"Coping with Fears and Phobias by leading psychologist Warren Mansell is an excellent guide to helping yourself deal with all of those anxieties that you have. Written in clear, concise language, Mansell helps you understand why you are so fearful and exactly what you can do about it. It's so helpful that this book is written by someone with such a strong scientific background--- but it's also useful that it is written with such care, compassion and practicality. I highly recommend this valuable, thoughtful and exceptionally helpful book." - Dr Robert L. Leahy â€” Director, American Institute for Cognitive Therapy
"Warren Mansell draws on a wealth of clinical experience to present an admirable combination of well-validated scientific strategies and a common-sense approach in his 10-step plan to coping with fears and phobias." - James Bennett-Levy, Oxford Cognitive Therapy Centre, University of Oxford
"Dr. Mansell, who is internationally recognised for his research on fear and anxiety, provides a lucid, practical and realistic guide for those wishing to better understand and cope with their fears." Allison G. Harvey, Director, Sleep and Psychological Disorders Laboratory, University of California, Berkeley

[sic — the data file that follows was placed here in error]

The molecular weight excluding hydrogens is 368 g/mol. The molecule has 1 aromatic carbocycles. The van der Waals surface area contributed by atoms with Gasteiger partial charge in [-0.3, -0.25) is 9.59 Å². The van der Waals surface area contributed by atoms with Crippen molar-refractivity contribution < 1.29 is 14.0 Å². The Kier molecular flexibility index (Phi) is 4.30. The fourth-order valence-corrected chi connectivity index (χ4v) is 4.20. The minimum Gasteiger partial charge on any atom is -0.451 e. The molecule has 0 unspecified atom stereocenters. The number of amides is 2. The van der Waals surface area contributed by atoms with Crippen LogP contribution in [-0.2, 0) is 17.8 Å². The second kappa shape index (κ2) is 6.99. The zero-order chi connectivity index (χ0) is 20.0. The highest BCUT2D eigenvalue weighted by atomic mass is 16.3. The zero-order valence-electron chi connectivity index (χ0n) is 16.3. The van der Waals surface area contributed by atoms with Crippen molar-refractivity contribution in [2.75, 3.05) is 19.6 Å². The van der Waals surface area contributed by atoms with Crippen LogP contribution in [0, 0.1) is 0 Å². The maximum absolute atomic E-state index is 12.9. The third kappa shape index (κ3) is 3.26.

Dr Warren Mansell is a Chartered Clinical Psychologist and a Lecturer in Psychology at The University of Manchester (UK). He is committed to drawing out the most effective features of psychotherapies across a wide range of problems, and disseminating these methods and principles to a wider audience.
He has authored two previous books: Cognitive Behavioural Processes across Psychological Disorders: a Transdiagnostic Approach to Research and Treatment (co-authored with Allison Harvey, Ed Watkins & Roz Shafran), and A Bluffer's Guide to Psychology.
The University of Manchester (www.manchester.ac.uk) is the largest higher education institution in the country, with 24 academic schools and over 36,000 students. Its Faculty of Medical & Human Sciences (www.mhs.manchester.ac.uk) is one of the largest faculties of clinical and health sciences in Europe, with a research income of around £51 million (almost a third of the University's total research income).
The School of Psychological Sciences (www.psych-sci.manchester.ac.uk) was founded in 2004, and comprises the oldest Psychology department in the UK together with Human Communication and Deafness and Clinical Psychology divisions. All were rated 5/5 in the last higher education Research Assessment Exercise.